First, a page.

The Windows NT default is "Best Foreground Application Response Time," which results in a foreground application's priority being increased two levels.
Neither foreground boost nor the heuristic priority adjustment will cause an application to change classes from normal to realtime, or vice versa. The priority adjustment from these sources is bounded by the process class.
The intermediate Control Panel tasking option is "foreground application more responsive than background," which equates to a foreground boost of one level.
The last Control Panel tasking option is "foreground and background applications equally responsive," which deactivates any foreground boost. The SQL Server for Windows NT setup program selects this setting during installation. This is mainly to prevent the database server from being CPU- starved by foreground applications and is the best setting for a dedicated SQL Server.
The SQL Server setup program offers two options that affect the priority at which SQL runs, hence, system behavior. These two options are listed under the "Set server options" option of setup and are called "Dedicated Multiprocessor Performance" and "Boost SQL Server Priority."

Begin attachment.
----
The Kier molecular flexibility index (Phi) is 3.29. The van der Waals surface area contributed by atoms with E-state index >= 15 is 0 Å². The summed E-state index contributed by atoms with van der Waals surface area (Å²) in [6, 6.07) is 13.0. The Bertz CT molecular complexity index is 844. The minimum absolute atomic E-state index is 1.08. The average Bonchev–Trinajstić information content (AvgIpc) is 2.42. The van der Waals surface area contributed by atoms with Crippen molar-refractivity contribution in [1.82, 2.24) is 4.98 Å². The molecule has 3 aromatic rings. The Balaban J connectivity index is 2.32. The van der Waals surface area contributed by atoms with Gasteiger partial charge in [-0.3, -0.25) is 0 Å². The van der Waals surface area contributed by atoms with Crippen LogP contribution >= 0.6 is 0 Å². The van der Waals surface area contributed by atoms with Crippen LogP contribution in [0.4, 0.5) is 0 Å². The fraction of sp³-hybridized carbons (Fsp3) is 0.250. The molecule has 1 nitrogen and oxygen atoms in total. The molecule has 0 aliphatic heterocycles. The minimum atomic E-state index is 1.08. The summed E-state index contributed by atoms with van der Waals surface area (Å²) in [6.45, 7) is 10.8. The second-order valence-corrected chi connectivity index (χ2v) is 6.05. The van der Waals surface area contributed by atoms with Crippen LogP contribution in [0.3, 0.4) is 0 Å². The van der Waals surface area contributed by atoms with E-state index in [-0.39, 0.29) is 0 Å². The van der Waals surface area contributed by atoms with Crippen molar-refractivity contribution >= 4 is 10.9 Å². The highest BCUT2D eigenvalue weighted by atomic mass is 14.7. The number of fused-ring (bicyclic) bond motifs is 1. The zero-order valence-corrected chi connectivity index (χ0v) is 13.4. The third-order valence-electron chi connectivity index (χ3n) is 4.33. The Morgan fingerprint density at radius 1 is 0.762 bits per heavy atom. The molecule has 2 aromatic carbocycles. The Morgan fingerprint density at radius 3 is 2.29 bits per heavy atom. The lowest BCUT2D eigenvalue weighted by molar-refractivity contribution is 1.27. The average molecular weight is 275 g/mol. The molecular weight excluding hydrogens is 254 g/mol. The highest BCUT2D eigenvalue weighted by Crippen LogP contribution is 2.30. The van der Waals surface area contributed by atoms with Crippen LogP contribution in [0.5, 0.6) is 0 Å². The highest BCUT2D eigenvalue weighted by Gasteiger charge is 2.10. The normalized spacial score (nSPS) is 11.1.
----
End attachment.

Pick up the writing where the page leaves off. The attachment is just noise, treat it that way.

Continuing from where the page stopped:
On SQL Server 6.0 the "Dedicated Multiprocessor Performance" setup option has been replaced by the sp_configure advanced option called "SMP concurrency". See the version 6.0 documentation for more information on this option.
Selecting Dedicated Multiprocessor Performance on a symmetric multiprocessor (SMP) computer increases the scalability improvement that multiple CPUs have on SQL Server's performance. Selecting this option is not necessary for SQL Server to benefit from multiple CPUs, but it does increase the amount of improvement. A side effect of selecting the option is that it causes SQL Server to run at a priority of 15. This helps minimize scheduling overhead and obtain maximum benefit from SMP.
Selecting "Boost SQL Server Priority" is possible on either a uniprocessor or SMP computer. When selected on a uniprocessor, SQL Server runs at priority 15, which is high but within the variable class of priorities that range from 1 through 15. When selected on a SMP computer, SQL Server runs at priority 24, which is midway into the realtime class of priorities that range from 16 through 31.